There are other amendments that I wish were before us. At committee I called for the expansion of the definition of “statelessness”, to better capture how people can fall through the cracks. In particular, I called for the provision to prevent any official from being able to engage in a decision that would contravene any international or human rights agreements that Canada is a signatory to, especially those on statelessness. Unfortunately, those amendments were not supported, as they were deemed to be out of scope.
On a related matter, I would like to see changes made to address the issue of lost Canadians. For decades, Canadians have found themselves to be stateless due to a number of arcane laws. We heard from a number of people who lost their citizenship out of the blue one day because of these arcane laws. There are situations of second-generation Canadians who had been born abroad not being recognized as Canadians.
This year we are heading into the 150th anniversary of this country. When we celebrate this nation's 150th birthday, would it not be something to know that there are Canadians who have been Canadians all their lives, have somehow become lost in the system, and we have done nothing to fix that? That was something I wanted to advance at committee, yet once again the committee did not accept my amendments. I am concerned that the government did not bring legislation to address this issue before July 1 of this year. That should have been done.
The other issue I want to raise is with respect to cessation provisions. We talked about this issue with respect to refugees. These are people who, unbeknownst to them, find their status affected for no other reason than that they travelled back to their country of origin at a time when the cessation provisions were not in place and when the threat that had forced them to flee their country no longer existed. Even then, the status of these people had been affected by cessation provisions. In most cases, cessation proceedings are brought against them when they apply for their citizenship. That is outrageous. I hope that all members of this House would agree with me that those provisions need to be done away with. We need to bring in legislation to repeal the cessation provisions that were brought forward by the Harper government.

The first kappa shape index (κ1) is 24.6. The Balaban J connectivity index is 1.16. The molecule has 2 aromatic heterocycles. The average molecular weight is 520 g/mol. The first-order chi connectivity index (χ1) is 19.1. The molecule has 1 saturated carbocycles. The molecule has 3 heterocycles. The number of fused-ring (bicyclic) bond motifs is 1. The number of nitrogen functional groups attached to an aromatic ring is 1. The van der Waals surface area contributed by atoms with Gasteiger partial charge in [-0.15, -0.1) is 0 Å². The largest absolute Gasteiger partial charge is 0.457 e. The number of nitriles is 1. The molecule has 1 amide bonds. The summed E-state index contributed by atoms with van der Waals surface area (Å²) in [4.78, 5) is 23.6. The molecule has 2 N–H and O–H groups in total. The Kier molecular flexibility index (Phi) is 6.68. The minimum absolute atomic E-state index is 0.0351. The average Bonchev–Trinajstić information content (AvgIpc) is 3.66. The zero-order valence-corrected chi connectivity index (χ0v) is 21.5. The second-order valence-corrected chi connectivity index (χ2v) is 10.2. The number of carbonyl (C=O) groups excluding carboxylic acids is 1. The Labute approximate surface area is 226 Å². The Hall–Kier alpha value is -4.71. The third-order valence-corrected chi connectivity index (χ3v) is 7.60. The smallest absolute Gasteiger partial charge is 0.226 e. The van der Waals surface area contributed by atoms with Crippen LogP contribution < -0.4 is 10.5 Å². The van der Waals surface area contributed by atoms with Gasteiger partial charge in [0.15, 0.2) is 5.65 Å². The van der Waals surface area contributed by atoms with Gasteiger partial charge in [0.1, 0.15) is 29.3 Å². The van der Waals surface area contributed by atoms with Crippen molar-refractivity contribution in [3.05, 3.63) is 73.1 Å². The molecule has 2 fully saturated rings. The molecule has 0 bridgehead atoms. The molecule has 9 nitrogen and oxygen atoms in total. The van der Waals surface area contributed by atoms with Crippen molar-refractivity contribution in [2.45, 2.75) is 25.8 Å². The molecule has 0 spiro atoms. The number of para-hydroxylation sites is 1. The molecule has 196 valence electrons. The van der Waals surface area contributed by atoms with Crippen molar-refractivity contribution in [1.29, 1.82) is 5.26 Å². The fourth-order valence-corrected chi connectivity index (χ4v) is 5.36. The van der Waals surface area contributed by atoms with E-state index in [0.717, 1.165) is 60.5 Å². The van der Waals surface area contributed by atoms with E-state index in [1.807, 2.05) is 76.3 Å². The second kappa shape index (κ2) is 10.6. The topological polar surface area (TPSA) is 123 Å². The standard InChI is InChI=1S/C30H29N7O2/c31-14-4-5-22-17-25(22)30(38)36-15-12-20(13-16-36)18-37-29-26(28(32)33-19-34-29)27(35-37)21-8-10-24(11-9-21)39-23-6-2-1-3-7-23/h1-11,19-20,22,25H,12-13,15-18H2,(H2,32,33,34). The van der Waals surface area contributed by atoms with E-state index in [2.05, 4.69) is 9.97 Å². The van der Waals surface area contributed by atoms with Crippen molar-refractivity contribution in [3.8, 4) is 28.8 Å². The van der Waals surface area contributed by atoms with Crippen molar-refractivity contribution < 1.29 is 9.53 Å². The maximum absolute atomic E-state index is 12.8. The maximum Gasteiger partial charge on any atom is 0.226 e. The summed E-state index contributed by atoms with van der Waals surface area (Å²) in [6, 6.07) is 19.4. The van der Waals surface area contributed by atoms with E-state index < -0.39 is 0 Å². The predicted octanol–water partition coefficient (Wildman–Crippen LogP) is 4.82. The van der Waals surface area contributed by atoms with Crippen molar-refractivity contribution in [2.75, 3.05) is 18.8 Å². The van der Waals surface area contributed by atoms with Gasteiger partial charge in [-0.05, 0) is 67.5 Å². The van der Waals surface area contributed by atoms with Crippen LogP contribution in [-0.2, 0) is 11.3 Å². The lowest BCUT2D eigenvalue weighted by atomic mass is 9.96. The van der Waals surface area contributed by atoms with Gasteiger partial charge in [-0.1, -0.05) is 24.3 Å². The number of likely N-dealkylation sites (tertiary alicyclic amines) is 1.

With that, I know my time is running out. I am glad to see that this bill is finally before us. I hope to see a speedy passage of it, so Canadians can ensure that their rights are protected. I hope that those who have been waiting for this bill to pass will finally see it go through all stages of the House and come into force and effect.